Motivational Factors in the Etiology of Drug Abuse
Rick A. Bevins, Michael T. Bardo
U of Nebraska Press, 2004 M01 1 - 286 páginas
This volume marks the fiftieth anniversary of the Nebraska Symposium on Motivation, the longest continuously running symposium in the field of psychology.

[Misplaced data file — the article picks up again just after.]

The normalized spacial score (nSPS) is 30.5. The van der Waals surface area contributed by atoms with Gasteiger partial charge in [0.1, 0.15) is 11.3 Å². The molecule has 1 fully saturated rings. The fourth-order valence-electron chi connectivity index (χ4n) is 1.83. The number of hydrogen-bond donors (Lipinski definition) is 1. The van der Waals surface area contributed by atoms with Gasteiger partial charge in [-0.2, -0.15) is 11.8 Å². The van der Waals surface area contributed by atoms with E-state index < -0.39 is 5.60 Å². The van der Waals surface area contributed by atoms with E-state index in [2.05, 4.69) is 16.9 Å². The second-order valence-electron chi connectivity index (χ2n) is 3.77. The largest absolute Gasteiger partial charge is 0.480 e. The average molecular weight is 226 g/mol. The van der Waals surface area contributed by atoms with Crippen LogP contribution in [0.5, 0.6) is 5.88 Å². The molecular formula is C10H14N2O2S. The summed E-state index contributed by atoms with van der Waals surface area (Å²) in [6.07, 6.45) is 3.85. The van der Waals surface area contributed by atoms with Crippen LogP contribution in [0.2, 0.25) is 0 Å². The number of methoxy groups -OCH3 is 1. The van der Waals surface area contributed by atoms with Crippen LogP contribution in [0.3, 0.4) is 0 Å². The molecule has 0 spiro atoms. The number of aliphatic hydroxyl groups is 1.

The motivational processes involved in drug abuse, the largest health problem in the United States, are the subject of eight thought-provoking essays that probe behavioral, cognitive, evolutionary, and physiological perspectives. George F. Koob discusses the implications of an allostatic view of motivation in psychopathology. Harriet de Witt considers the dual determinants of drug use in humans, reward and impulsivity, while R. D. Spealman and his research team assess the triggers of relapse in nonhuman primates. Jaak Panksepp and associates elucidate the role of emotional systems in addiction via a neuroethological perspective, while Michael T. Bardo and Linda Dwoskin describe the biological connection between novelty and drug-seeking motivational systems. Drive, incentive, and reinforcement, along with factors controlling the reinitiation of drug seeking and the environmental sources of motivation round out the remaining discussions by Roy A. Wise, Jane Stewart, and M. Vogel-Sprott.
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